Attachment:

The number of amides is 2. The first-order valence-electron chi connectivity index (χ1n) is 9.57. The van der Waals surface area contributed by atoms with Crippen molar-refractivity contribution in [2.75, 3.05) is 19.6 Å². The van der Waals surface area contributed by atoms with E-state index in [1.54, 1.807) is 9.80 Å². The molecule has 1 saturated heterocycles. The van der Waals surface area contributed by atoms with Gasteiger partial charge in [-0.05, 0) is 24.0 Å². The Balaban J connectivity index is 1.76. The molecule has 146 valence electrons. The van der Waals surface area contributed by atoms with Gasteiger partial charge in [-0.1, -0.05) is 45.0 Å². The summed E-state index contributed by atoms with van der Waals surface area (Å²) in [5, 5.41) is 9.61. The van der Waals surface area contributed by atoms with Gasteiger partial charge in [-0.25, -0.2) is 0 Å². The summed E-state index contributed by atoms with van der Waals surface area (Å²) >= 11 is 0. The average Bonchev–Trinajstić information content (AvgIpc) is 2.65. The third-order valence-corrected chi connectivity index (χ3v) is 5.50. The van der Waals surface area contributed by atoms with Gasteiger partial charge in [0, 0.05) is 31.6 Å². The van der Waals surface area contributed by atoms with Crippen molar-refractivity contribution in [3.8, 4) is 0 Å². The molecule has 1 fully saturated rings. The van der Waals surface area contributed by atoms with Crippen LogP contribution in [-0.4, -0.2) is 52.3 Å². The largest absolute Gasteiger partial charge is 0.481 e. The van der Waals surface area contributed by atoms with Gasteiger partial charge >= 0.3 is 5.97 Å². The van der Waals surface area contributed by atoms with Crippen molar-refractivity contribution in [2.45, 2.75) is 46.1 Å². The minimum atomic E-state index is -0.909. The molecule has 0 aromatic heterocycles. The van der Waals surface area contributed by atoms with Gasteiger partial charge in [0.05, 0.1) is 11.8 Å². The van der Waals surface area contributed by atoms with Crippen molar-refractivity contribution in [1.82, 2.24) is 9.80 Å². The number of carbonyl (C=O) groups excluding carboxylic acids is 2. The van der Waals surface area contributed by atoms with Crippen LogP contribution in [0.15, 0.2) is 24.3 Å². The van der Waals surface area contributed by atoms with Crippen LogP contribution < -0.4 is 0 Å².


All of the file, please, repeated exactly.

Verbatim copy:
The number of amides is 2. The first-order valence-electron chi connectivity index (χ1n) is 9.57. The van der Waals surface area contributed by atoms with Crippen molar-refractivity contribution in [2.75, 3.05) is 19.6 Å². The van der Waals surface area contributed by atoms with E-state index in [1.54, 1.807) is 9.80 Å². The molecule has 1 saturated heterocycles. The van der Waals surface area contributed by atoms with Gasteiger partial charge in [-0.05, 0) is 24.0 Å². The Balaban J connectivity index is 1.76. The molecule has 146 valence electrons. The van der Waals surface area contributed by atoms with Gasteiger partial charge in [-0.1, -0.05) is 45.0 Å². The summed E-state index contributed by atoms with van der Waals surface area (Å²) in [5, 5.41) is 9.61. The van der Waals surface area contributed by atoms with Gasteiger partial charge in [-0.25, -0.2) is 0 Å². The summed E-state index contributed by atoms with van der Waals surface area (Å²) >= 11 is 0. The average Bonchev–Trinajstić information content (AvgIpc) is 2.65. The third-order valence-corrected chi connectivity index (χ3v) is 5.50. The van der Waals surface area contributed by atoms with Gasteiger partial charge in [0, 0.05) is 31.6 Å². The van der Waals surface area contributed by atoms with Crippen molar-refractivity contribution in [3.8, 4) is 0 Å². The molecule has 1 fully saturated rings. The van der Waals surface area contributed by atoms with Crippen LogP contribution in [-0.4, -0.2) is 52.3 Å². The largest absolute Gasteiger partial charge is 0.481 e. The van der Waals surface area contributed by atoms with Gasteiger partial charge >= 0.3 is 5.97 Å². The van der Waals surface area contributed by atoms with Crippen molar-refractivity contribution in [2.45, 2.75) is 46.1 Å². The minimum atomic E-state index is -0.909. The molecule has 0 aromatic heterocycles. The van der Waals surface area contributed by atoms with Gasteiger partial charge in [0.05, 0.1) is 11.8 Å². The van der Waals surface area contributed by atoms with Crippen molar-refractivity contribution in [1.82, 2.24) is 9.80 Å². The number of carbonyl (C=O) groups excluding carboxylic acids is 2. The van der Waals surface area contributed by atoms with Crippen LogP contribution in [0.15, 0.2) is 24.3 Å². The van der Waals surface area contributed by atoms with Crippen LogP contribution < -0.4 is 0 Å².